A very interesting difference exists between Canada and the United Kingdom when it comes to the matter of calling by-elections.
A by-election occurs when a seat in the House becomes vacant furing the course of a parliament because the MP has resigned, passed away, or the incumbent becomes ineligible to continue in office. When this happens, an election is called in that constituency only, to fill the seat. It is possible to hold more than one by-elections on the same day if there are several vacancies to fill.
By-election procedure to fill a vacancy in the Canadian House of Commons
Under the Parliament of Canada Act, when a seat in the House is vacant, the Speaker of the House of Commons informs the Chief Electoral Officer by means of a Speaker’s warrant. If the Speaker is absent, or if it is the Speaker’s seat that is vacant, two members of the House of Commons may address the warrant to the Chief Electoral Officer.
After receiving the warrant, section 57 of the Canada Elections Act authorizes the Governor in Council to fix the date on which the Chief Electoral Officer is to issue the writ. The date of issuance must fall between the 11th and 180th days after the Chief Electoral Officer receives the warrant from the Speaker (or the two members of the House). The Governor in Council also fixes the date for election day, which cannot be earlier than 36 days after the Chief Electoral Officer issues the writ. (source: Elections Canada)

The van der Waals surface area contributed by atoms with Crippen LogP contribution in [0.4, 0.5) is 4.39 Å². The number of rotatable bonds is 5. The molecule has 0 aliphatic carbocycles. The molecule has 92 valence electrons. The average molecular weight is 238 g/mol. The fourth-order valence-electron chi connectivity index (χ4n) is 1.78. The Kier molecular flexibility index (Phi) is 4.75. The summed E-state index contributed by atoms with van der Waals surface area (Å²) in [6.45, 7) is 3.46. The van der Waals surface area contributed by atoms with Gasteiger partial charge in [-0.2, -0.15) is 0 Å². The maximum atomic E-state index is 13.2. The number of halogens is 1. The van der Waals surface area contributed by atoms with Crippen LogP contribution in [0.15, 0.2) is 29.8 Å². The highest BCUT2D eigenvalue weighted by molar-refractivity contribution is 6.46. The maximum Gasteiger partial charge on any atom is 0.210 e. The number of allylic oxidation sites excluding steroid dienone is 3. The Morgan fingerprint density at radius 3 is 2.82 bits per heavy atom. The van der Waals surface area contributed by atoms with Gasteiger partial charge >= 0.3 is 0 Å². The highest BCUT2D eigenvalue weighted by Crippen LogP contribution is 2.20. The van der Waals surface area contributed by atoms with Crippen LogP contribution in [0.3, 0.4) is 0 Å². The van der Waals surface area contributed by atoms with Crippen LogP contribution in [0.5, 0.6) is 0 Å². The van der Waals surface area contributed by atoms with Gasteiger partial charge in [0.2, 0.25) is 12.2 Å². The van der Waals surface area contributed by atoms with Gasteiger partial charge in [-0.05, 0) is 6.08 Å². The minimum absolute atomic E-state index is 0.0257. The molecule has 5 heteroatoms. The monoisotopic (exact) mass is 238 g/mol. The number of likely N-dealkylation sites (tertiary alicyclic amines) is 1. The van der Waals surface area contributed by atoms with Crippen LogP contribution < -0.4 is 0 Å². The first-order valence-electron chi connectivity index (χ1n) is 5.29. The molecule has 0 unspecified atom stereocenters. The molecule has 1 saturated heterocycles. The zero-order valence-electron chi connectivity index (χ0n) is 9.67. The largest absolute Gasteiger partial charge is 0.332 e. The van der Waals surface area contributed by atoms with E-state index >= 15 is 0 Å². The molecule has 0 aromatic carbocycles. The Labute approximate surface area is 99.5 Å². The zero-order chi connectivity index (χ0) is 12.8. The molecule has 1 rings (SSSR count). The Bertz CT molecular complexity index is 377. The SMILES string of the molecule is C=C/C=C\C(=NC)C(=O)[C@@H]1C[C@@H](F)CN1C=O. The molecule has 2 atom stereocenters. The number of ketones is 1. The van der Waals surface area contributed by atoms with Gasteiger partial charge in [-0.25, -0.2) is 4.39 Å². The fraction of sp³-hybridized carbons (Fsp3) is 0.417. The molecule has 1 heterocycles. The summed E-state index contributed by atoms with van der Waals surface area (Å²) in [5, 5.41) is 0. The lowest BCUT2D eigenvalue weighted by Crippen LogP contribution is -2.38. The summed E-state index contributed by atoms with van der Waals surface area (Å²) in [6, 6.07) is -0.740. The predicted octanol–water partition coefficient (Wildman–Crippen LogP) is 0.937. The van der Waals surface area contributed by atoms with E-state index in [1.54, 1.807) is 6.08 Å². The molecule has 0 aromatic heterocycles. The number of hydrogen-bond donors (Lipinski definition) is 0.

The “Governor in Council” referred to above is the Governor General, acting on the advice of the federal cabinet. In other words, it is actually the Cabinet (and in reality, the Prime Minister) which decides the date for the issuance of the writ. The earliest date possible for a by-election is 11 days after the Chief Electoral Officer receives the warrant from the Speaker. The latest date possible is 180 days – in other words, six months – after the warrant is received. The actual number of days the seat might remain vacant can exceed that, however, since the official countdown begins only after the Chief Electoral Officer receives the Speaker’s warrant announcing the vacancy, and not when the seat is actually vacated by the MP. As well, the date for the by-election cannot be earlier than 36 days after the CEO issues the writ. The Parliament of Canada Act (section 28) states that when a vacancy occurs:
“the Speaker of the House shall, without delay, (…) address a warrant of the Speaker to the Chief Electoral Officer for the issue of a writ for the election of a member to fill the vacancy.”
And going by the chart below, the Speaker’s warrants are issued very soon after the seat becomes vacant. The delay can occur at the next stage in the process – waiting for the Governor in Council – the Prime Minister – to choose an actual date for the by-election to be held. Sometimes, the PM won’t delay to announce the date. In other cases, they may put off the decision as long as they possibly can.
By-election procedure to fill a vacancy in the UK House of Commons